Fourier transform of a wave equation

  • Thread starter mvillagra
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  • #1
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Hello, I have a question about the following problem:

Given a wave equation [tex]\Psi(n,t)[/tex] where t is the time, and n is an integer. What is the fourier transform?

I'm trying to reproduce this paper: One-dimensional Quantum Walks by Ambainis et al. (http://citeseer.ist.psu.edu/old/514019.html"), and here says that the spatial fourier transform of such a wave is [tex]\widetilde{\Psi}(k,t)=\sum_n \Psi(n,t)e^{ikn}[/tex], without a "-" minus sign on the exponential. Why is that?

The fourier transform is defined with a minus there!! Or am I missing some property?

I am no expert in fourier analysis but can we interchange the use of the signs between the transform and the inverse transform?
 
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  • #2
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Notice that n is in Z (integers) not N, so assuming that the wavefunction is even, it makes no difference whether we put the minus sign there or not. I don't claim to know what the author is getting at with this line of reasoning, though.
The author refers to [11] when that transform is put forward. I daresay if you look at that reference you would probably get a definitive answer to your question.
 
  • #3
Hans de Vries
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The fourier transform is defined with a minus there!! Or am I missing some property?

I am no expert in fourier analysis but can we interchange the use of the signs between the transform and the inverse transform?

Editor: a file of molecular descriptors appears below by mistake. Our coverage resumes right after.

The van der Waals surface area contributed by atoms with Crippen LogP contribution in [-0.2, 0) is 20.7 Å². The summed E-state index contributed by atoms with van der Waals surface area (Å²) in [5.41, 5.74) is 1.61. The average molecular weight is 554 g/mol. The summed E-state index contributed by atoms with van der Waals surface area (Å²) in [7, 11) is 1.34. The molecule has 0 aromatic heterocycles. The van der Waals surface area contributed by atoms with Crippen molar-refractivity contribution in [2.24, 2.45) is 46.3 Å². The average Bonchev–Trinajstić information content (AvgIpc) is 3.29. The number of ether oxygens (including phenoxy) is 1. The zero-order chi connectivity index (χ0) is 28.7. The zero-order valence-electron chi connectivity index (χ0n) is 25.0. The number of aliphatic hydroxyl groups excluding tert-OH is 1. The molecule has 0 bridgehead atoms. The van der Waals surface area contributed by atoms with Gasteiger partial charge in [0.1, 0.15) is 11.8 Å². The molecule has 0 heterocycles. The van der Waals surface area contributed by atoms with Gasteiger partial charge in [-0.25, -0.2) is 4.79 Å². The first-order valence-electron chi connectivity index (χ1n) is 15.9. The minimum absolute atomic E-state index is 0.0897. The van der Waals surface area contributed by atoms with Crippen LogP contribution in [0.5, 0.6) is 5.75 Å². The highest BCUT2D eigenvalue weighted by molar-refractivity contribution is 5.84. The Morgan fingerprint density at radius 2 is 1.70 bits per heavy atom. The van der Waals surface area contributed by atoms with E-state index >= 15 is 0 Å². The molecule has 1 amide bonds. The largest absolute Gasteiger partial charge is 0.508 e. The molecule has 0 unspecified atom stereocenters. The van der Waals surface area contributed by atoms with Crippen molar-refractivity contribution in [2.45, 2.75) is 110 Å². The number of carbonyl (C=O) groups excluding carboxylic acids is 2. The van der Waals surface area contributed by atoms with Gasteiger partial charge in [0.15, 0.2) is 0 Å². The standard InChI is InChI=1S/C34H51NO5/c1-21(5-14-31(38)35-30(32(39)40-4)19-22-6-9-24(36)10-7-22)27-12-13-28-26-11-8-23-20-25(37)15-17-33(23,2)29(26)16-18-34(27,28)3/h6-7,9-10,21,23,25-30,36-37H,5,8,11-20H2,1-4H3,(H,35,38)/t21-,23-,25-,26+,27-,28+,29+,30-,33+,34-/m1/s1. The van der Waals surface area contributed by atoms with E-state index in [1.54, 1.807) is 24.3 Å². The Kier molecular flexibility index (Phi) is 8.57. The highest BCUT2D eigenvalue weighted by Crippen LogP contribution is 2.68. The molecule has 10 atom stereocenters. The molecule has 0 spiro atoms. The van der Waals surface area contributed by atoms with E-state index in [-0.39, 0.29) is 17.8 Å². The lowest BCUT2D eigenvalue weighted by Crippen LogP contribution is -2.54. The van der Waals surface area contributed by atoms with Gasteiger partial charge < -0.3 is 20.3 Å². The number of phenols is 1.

The plus sign is because it's the time component of the wavefunction.

The 4D Quantum mechanical Fourier transform is defined as:

[tex]
\mbox{\Large F} (p^\mu) \ \stackrel{\mathrm{def}}{=}\ ~~\int\limits_{-\infty}^{+\infty}~dx^4~ \mbox{\Large f}(x^\mu) ~~ e^{+i\, p_\mu\, x^\mu}
[/tex]

and its inverse is defined as:

[tex]
~\mbox{\Large f}(x^\mu) ~~\stackrel{\mathrm{def}}{=} ~~ \int\limits_{-\infty}^{+\infty} \frac{dp^4}{(2 \pi)^4}~\mbox{\Large F}(p^\mu) \ e^{-i\, p_\mu\,x^\mu}
[/tex]

With the standard definition:

[tex]p_\mu\, x^\mu ~~=~~ Et-p_x x-p_y y-p_z z[/tex]


So for the spatial coordinates you do have the normal minus sign.

Regards, Hans
 
  • #4
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The plus sign is because it's the time component of the wavefunction.

So for the spatial coordinates you do have the normal minus sign.
I understand these definitions, but its not clear why we have two different transformations, one for time and one for space. How do we know when to use one or the other?

Is there any reference on this? I don't have the reference given in the paper in my library. I tried looking in Griffiths book and Ballentine's book but didn't find anything.
 
  • #5
Hans de Vries
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I understand these definitions, but its not clear why we have two different transformations, one for time and one for space. How do we know when to use one or the other?

Is there any reference on this? I don't have the reference given in the paper in my library. I tried looking in Griffiths book and Ballentine's book but didn't find anything.
This is because in QM we interprete the 4D Fourier domain as the Energy-momentum
domain and the de Broglie matter waves are defined as:


[tex]
\psi ~~=~~ \exp\Big\{\,\tfrac{1}{\hbar}\left(-Et+p_x x+p_y y+p_z z\right)\,\Big\}
[/tex]

Regards, Hans
 
  • #6
f95toli
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Maybe it is worth pointing out that it doesn't really matter if we put the minus sign in the forward transform or the inverse as long as you are consistent; the final result of the calculations will be the same. The fact that you are free to choose is just due to way the Fourier transform is defined; it has nothing to do with physics.
So the answer to the OP is yes; we are free to interchange the signs.

This can be quite confusing since different authors use different conventions but it is rarely a problem as long as you are aware of it.
E.g. electrical engineers and physicists generally use different conventions for historical reasons.
 
  • #7
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aaah, I see now, crystal clear!!

As a computer scientist I'm not very use to these technical details in QM.

Thank you very much guys for all your answers, now I can continue with this :-)
 

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